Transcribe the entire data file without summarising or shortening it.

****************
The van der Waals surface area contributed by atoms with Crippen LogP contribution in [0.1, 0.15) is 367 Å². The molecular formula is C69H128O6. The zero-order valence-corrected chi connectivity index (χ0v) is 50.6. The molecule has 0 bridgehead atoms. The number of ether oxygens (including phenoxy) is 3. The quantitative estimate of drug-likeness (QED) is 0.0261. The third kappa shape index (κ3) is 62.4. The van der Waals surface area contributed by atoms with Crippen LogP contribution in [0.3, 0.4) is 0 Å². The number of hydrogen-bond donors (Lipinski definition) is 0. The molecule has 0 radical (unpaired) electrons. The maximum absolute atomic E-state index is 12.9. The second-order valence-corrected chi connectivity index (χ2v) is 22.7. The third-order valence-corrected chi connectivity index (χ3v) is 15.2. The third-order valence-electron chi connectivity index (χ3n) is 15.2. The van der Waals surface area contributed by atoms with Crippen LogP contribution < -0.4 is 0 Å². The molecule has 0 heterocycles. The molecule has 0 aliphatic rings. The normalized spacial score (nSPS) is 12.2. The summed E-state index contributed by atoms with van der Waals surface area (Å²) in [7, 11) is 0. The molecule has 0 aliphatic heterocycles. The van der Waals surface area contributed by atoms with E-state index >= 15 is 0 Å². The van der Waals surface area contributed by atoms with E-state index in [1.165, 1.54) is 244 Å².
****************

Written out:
The van der Waals surface area contributed by atoms with Crippen LogP contribution in [0.1, 0.15) is 367 Å². The molecular formula is C69H128O6. The zero-order valence-corrected chi connectivity index (χ0v) is 50.6. The molecule has 0 bridgehead atoms. The number of ether oxygens (including phenoxy) is 3. The quantitative estimate of drug-likeness (QED) is 0.0261. The third kappa shape index (κ3) is 62.4. The van der Waals surface area contributed by atoms with Crippen LogP contribution in [0.3, 0.4) is 0 Å². The number of hydrogen-bond donors (Lipinski definition) is 0. The molecule has 0 radical (unpaired) electrons. The maximum absolute atomic E-state index is 12.9. The second-order valence-corrected chi connectivity index (χ2v) is 22.7. The third-order valence-corrected chi connectivity index (χ3v) is 15.2. The third-order valence-electron chi connectivity index (χ3n) is 15.2. The van der Waals surface area contributed by atoms with Crippen LogP contribution < -0.4 is 0 Å². The molecule has 0 heterocycles. The molecule has 0 aliphatic rings. The normalized spacial score (nSPS) is 12.2. The summed E-state index contributed by atoms with van der Waals surface area (Å²) in [7, 11) is 0. The molecule has 0 aliphatic heterocycles. The van der Waals surface area contributed by atoms with E-state index >= 15 is 0 Å². The van der Waals surface area contributed by atoms with E-state index in [1.165, 1.54) is 244 Å².